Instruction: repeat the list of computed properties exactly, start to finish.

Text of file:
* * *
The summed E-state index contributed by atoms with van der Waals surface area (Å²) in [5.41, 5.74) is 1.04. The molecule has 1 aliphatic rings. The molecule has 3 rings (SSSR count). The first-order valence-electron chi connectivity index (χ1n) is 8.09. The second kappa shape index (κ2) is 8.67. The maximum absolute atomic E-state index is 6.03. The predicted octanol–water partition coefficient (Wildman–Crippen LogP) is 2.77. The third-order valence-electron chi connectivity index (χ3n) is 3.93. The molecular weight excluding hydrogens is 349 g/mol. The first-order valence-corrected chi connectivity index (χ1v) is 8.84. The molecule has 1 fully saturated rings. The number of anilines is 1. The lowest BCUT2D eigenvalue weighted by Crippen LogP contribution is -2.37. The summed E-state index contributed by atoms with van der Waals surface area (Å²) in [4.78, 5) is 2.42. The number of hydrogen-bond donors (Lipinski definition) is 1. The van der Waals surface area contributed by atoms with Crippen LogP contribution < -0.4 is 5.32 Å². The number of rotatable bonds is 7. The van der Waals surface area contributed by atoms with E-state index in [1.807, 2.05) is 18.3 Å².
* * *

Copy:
The summed E-state index contributed by atoms with van der Waals surface area (Å²) in [5.41, 5.74) is 1.04. The molecule has 1 aliphatic rings. The molecule has 3 rings (SSSR count). The first-order valence-electron chi connectivity index (χ1n) is 8.09. The second kappa shape index (κ2) is 8.67. The maximum absolute atomic E-state index is 6.03. The predicted octanol–water partition coefficient (Wildman–Crippen LogP) is 2.77. The third-order valence-electron chi connectivity index (χ3n) is 3.93. The molecular weight excluding hydrogens is 349 g/mol. The first-order valence-corrected chi connectivity index (χ1v) is 8.84. The molecule has 1 fully saturated rings. The number of anilines is 1. The lowest BCUT2D eigenvalue weighted by Crippen LogP contribution is -2.37. The summed E-state index contributed by atoms with van der Waals surface area (Å²) in [4.78, 5) is 2.42. The number of hydrogen-bond donors (Lipinski definition) is 1. The van der Waals surface area contributed by atoms with Crippen LogP contribution < -0.4 is 5.32 Å². The number of rotatable bonds is 7. The van der Waals surface area contributed by atoms with E-state index in [1.807, 2.05) is 18.3 Å².